Many gifts: A tribute to a great dog
I lost my bull terrier, Stuart, Dec. 2. He had been sick for a while, and the curse of cancer finally overcame his body but not his spirit.
I have shared so many stories about Stuart with you in this column. You have read about many of his little peculiarities and foibles. And, I have written about how I worked out some ways to help Stuart live the civilized life. No, he wasn’t the perfect dog any more than I am a perfect human. But, we had 10 years together, filled with work and fun. Looking back, I wouldn’t change any of our time together. Even though some experiences were hard, I wouldn’t be the trainer I am today if I hadn’t worked through them with him. Following are a few of my favorite memories with him.
When Stuart was very young, he barked and lunged at dogs while we were out for walks. This is a tough and rather common problem with dogs, but with persistence on both of our parts, he became what I called “the poster dog” for what to do in the presence of other dogs. He turned away from the other dog and focused on me. I knew he had this down pat when a loose dog came right up to him and actually put a paw on Stuart’s back, and he didn’t budge but kept his attention on me. Ultimately the owner appeared out of a store and called his dog off.
Once Stuart understood what to do, his tenacity was unrivaled. He learned to run and jump in his kennel crate when the doorbell rang. One time when I was not at home, a friend came to the door and rang the bell. My husband was outside using the chain saw and wasn’t aware she was there. When no one answered the door, my friend left, leaving a Christmas gift outside the door. Later, when my husband came back inside, he couldn’t find Stuart. Yep, Stuart was waiting in his crate for his treat. Tenacity pays off. He knew it would be forthcoming sooner or later.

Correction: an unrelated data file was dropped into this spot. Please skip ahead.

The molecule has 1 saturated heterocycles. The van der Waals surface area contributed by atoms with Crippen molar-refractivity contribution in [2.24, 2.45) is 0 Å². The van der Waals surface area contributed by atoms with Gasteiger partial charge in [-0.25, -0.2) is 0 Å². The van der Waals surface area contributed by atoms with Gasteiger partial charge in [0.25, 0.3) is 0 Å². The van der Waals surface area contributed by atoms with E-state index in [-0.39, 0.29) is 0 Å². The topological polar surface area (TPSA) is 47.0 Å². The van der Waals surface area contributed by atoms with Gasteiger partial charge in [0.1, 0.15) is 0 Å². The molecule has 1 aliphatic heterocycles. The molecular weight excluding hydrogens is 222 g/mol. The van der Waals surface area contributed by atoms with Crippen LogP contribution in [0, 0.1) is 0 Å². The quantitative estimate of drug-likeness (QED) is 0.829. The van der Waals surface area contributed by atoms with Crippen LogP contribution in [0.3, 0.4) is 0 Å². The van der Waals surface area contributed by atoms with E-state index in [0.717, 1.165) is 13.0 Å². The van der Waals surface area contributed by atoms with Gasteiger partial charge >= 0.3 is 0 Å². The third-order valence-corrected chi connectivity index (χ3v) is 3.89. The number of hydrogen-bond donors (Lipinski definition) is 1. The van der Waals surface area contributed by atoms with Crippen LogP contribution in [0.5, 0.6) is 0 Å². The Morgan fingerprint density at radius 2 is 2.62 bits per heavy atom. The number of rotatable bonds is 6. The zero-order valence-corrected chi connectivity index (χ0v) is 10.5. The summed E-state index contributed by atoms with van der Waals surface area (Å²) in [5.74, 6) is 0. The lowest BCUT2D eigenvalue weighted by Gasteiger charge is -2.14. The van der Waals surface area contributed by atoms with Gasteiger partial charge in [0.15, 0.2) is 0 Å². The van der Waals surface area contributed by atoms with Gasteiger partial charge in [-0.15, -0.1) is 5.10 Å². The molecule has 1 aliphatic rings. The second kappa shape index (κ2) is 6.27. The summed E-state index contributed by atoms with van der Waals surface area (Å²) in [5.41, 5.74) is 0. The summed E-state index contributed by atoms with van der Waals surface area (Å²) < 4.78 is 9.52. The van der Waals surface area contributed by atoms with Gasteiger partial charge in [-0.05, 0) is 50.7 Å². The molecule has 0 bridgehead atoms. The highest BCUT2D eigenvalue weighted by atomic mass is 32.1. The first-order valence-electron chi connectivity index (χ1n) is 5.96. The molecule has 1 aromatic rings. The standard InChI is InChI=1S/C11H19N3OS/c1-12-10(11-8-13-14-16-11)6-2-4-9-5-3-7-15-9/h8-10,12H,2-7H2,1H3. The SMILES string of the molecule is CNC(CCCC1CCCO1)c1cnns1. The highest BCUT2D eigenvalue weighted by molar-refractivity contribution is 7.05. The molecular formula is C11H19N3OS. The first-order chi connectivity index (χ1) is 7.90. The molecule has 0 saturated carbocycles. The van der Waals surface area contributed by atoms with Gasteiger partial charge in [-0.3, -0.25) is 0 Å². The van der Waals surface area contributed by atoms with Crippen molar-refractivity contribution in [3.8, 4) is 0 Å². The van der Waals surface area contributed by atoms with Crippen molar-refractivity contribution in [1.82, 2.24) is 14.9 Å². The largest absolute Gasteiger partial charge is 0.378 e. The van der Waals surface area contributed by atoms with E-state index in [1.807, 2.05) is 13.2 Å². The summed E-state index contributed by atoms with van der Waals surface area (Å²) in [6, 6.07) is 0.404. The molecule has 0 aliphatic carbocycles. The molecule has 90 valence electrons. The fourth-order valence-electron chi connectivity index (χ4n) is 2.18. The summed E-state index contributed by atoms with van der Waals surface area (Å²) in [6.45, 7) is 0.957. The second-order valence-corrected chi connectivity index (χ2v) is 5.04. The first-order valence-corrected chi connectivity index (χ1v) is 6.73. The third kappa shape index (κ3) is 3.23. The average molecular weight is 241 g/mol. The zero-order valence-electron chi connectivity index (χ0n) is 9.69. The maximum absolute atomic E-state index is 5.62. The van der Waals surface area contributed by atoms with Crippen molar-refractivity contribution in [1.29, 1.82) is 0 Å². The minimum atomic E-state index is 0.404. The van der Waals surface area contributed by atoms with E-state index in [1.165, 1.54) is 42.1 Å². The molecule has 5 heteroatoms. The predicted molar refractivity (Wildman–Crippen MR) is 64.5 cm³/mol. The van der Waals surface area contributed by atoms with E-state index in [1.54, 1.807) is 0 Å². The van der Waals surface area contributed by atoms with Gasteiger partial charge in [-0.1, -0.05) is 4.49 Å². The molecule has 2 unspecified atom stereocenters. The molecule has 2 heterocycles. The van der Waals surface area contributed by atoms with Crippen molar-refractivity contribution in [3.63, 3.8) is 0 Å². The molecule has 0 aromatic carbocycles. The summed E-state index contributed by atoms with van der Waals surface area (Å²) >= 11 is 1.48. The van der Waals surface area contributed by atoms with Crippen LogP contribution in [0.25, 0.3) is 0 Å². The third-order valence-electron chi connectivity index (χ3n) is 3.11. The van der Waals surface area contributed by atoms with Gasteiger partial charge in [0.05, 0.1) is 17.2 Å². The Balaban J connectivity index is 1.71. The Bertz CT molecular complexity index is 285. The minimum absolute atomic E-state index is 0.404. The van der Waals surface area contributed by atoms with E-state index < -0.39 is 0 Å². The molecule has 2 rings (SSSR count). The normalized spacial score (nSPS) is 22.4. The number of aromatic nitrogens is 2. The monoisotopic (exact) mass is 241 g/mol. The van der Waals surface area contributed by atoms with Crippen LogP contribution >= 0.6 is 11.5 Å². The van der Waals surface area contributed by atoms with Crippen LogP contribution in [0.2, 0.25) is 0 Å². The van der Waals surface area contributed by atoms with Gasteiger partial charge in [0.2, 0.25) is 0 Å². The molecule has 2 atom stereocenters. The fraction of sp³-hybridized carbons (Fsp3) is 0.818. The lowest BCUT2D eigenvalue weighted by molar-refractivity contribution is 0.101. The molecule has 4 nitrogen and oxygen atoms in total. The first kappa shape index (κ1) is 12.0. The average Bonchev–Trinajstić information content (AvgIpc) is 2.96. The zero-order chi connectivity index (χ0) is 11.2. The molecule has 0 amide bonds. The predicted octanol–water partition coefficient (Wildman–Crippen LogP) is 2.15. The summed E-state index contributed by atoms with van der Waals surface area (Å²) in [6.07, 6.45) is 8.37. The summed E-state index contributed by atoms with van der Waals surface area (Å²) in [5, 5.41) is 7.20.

Stuart learned to go to his mat (his portable resting spot) and lie down on it. This is a very useful skill I used when visiting friends or especially when eating outside at a café. My friend, Laura Tyler, with her rat terrier, Skippy, and I were eating lunch outside at a restaurant. Our dogs were under the table, lying on their mats. Lo and behold, a bear loped across the parking lot very near us. Both Stuart and Skippy never left their mats. We were so proud of them.
Stuart started K9 Nose Work (scent work) in the last years of his life, and he loved it. As recently as October, he participated in a K9 Nose Work trial. He searched for a drop of the scent of birch on vehicles and objects inside and outside. He had a good work ethic and became a fine scent dog.
My morning routine with Stuart involved tossing a toy down the hallway that he would enthusiastically retrieve. He earned a small handful of his dry kibble for each returned toy. When he was visibly slowing down this last month, I changed the game so he did not have to run down the hall. I asked him to get a toy out of his toy basket and just hand it to me (about three feet away). After a few trips to the basket, there was a pause, and I heard some rustling sounds. Stuart appeared from behind the chair carrying the entire basket of toys. I guess he thought he’d made enough trips. His ingenuity never ceased to amaze me.
Long ago, a friend had given me a framed picture of a quilt square with a saying around it. I thought of this today when thinking back on my life with Stuart.
“Life is like a patchwork quilt, little squares of every hue, some of silk and calico, some of pink and blue. But each piece will do its part — Help to make the pattern fine. And when at last the quilt is spread — Lovely is the whole design.”
I agree with this. And, I like to think of Stuart, warm and snuggled, sleeping in his quilt with a smile on his face, as he often did.
Sandra Kruczek is a certified professional dog trainer at Total Teamwork Training, LLC, with more than 30 years experience.
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